Two Egyptian journalists will soon be tried on charges of insulting Islamist President Mohammed Morsi, Egyptian media reported on Friday, dpa reported.
Television talkshow host Tawfiq Okasha, a critic of Morsi's Muslim Brotherhood group, faces charges of suggesting that the newly elected president be killed.
Okasha's privately owned Al-Faraeen broadcaster, which means the Pharaohs, was taken off the air for a month after he suggested that the Brotherhood was behind militant attacks that killed 16 Egyptian soldiers in the Sinai Peninsula.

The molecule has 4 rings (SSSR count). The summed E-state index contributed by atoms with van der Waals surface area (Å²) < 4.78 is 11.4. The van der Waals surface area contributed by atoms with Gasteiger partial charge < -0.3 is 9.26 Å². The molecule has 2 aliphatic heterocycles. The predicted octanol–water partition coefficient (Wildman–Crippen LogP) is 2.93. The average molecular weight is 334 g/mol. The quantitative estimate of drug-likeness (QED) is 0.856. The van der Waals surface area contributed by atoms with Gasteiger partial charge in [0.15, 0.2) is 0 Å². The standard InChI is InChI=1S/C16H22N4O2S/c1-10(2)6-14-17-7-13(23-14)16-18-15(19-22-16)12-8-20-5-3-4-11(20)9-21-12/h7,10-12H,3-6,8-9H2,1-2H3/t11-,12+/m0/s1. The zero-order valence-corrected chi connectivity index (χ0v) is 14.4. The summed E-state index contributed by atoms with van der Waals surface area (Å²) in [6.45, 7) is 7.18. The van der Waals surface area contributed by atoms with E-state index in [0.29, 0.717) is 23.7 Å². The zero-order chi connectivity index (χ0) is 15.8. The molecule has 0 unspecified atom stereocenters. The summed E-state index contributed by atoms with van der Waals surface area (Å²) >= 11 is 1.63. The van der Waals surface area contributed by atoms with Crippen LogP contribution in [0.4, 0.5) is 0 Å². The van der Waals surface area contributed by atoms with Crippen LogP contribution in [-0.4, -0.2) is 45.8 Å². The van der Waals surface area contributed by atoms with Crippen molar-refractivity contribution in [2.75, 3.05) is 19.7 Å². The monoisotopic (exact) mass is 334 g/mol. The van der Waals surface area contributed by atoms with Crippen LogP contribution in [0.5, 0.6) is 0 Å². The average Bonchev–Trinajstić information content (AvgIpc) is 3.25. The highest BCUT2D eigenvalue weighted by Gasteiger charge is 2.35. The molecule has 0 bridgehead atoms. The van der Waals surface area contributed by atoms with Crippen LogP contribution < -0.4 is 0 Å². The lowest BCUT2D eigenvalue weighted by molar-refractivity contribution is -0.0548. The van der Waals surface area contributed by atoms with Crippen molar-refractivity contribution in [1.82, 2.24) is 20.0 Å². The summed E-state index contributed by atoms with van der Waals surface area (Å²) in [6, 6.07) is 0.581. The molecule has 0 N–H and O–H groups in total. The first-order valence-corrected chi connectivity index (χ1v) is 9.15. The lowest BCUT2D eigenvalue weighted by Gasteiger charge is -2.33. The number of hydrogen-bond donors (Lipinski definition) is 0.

He also warned Morsi not to attend the soldiers' funerals, saying it would not be safe for him to do so. His trial opens on September 1.
Islam Afifi, editor of the liberal al Destour newspaper, faces charges of publishing "false news and rumours insulting the president." His trial opens on August 23.
The first trials of journalists since Morsi took power in June prompted accusations by Egyptian pro-democracy activists that the Brotherhood was seeking to stifle freedom of expression.
Earlier this month, Salah Abdel-Maqsud, a Brotherhood member, was appointed information minister responsible for public radio and television.